Could McDonald's gain fresh hangout status amid Starbucks controversy?
Despite decades of pushing to create a welcoming coffeehouse culture in the U.S., Starbucks has left many Americans behind.
Oak Brook-based McDonald's may be ready to pick up the pieces.
The arrest last week of two black men at a Philadelphia Starbucks has put the company at the center of national concerns about racial inequality. Starbucks cafes tend to be located in relatively affluent, disproportionately white areas, according to data analyzed by Bloomberg. So its bid to cultivate a "third place" -- a location between home and work where customers can relax and have a conservation -- naturally caters to the customers who live nearby, even as its marketing promotes more racial diversity.
According to Bloomberg's analysis of information from AggData and the U.S. Census Bureau, Starbucks neighborhoods skew less black than the surrounding population. Across the U.S., ZIP codes including at least one Starbucks location are 9.9 percent black and 59.1 percent white. That compares with an overall population that's 12.1 percent black.
"They could absolutely be doing more if this was truly a strong value of theirs," said Rosalind Chow, an associate professor of organizational behavior and theory at Carnegie Mellon University.
The mantle of creating a true "third place" actually may fall to another, less idealistic chain: McDonald's. The restaurant is a popular hangout for a wide range of demographics. And despite having roughly the same number of U.S. locations as Starbucks, its restaurants are more representative of America.
ZIP codes including at least one McDonald's restaurant are 13.2 percent black and 58.7 percent white. McDonald's also is predominantly run by independent operators, giving it a more diverse ownership group. Since the early 1970s, the company has had an organized group of black franchisees -- a coalition once overseen by Herman Petty, the first African-American owner of a McDonald's. Petty opened a location in inner-city Chicago in 1968.
In the late 1990s, Starbucks teamed up with Magic Johnson Enterprises to invest in stores in underserved neighborhoods. The partnership ended in 2010, but after the demonstrations in Ferguson, Missouri, in 2015, the company recommitted to opening cafes in poor urban neighborhoods, and has opened 10 in cities including Chicago and Trenton, New Jersey, and says it's planning another in Birmingham, Alabama, this summer.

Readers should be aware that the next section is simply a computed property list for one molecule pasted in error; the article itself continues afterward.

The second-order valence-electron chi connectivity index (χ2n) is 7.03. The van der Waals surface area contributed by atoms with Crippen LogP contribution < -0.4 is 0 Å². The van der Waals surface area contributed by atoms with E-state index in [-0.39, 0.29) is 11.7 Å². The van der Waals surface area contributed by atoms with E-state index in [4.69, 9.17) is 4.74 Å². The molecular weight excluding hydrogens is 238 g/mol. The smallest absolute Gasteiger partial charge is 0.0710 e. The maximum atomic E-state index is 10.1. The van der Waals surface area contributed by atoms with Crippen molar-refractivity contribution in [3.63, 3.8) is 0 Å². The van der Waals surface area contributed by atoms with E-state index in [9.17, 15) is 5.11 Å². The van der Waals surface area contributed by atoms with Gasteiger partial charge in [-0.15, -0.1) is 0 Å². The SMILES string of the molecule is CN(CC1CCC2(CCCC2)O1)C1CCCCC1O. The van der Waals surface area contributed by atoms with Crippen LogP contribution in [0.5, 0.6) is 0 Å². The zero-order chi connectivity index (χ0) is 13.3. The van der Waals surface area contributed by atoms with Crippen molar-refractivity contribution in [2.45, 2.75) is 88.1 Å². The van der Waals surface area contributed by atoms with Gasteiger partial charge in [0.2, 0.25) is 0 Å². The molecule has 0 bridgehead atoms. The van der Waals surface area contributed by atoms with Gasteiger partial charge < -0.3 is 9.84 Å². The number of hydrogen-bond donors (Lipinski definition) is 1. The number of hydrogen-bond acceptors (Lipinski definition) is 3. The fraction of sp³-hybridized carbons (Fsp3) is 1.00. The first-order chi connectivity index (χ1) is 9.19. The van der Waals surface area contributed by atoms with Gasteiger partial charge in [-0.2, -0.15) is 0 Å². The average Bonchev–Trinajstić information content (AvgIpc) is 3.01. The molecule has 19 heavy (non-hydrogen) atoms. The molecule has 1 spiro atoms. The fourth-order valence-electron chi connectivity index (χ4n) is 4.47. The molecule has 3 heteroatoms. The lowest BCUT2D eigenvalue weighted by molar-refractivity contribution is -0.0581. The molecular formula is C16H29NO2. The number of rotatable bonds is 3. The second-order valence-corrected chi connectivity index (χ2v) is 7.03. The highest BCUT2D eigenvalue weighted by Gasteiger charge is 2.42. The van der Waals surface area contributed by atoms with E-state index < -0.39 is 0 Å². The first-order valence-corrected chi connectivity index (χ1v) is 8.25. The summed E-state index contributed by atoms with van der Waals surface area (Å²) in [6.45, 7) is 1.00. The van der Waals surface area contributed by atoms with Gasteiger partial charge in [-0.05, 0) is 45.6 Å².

"Each of these stores is thriving," Seattle-based Starbucks said in an emailed statement. Additionally, the chain has hired 50,000 "opportunity youth" -- young people who aren't in school and don't have a job.
"Businesses have a role and responsibility to tackle societal challenges head on," the company said.
Starbucks also has attempted to spur a national conversation on race -- a move that included baristas writing "Race Together" on coffee cups -- but the campaign was largely mocked on social media.
Now, Philadelphia has become a flashpoint for the chain. Last week, the manager of a store near the affluent Rittenhouse Square area summoned the police after two black men sat at a table. They hadn't ordered anything yet, but that's not uncommon at a chain where patrons frequently sit and tap away at laptops.
"I'm embarrassed, ashamed; I think what occurred was reprehensible at every single level," Chairman Howard Schultz said in an interview on CBS This Morning. "I take it very personally as everybody at our company does and I'm committed to making it right."
The arrests brought protests and social-media outcry, and Chief Executive Officer Kevin Johnson scrambled to address the fallout. He apologized for the incident and traveled to the city to meet the men who were arrested. Starbucks also plans to temporarily close more than 8,000 company-owned locations next month for bias training.
"It will cost millions of dollars but I've always viewed this and things like this as not an expense but an investment in our people and our company," Schultz told CBS, referring to the store closing decision.
The arrests "destroy the community feeling that the company had striven to create," said Pat Tomaino, director of socially responsible investing at Zevin Asset Management. The investor, who holds about 60,000 Starbucks shares, sent a letter to the company's executives on Tuesday. He wants a public report on causes, an investigation of other incidents, and a review of policies.
Starbucks's Philadelphia footprint mirrors the trend nationally. ZIP codes with at least one Starbucks location in the area are 28.7 percent black and 47.5 percent white, the data show. The overall population there is 41.5 percent black and 35.3 percent white. The cafe where the police were called serves a neighborhood that's about 5.9 percent black and 74.3 percent white.
"Incidents like the arrests in Philadelphia are not only morally reprehensible, but they also undermine the community feeling that Starbucks tries to create," Tomaino said. "To reduce risk, managers need more training and guidance."
Bloomberg writers Jeff Green, Justina Vasquez, Kevin Varley and Emily Chasan contributed to this report.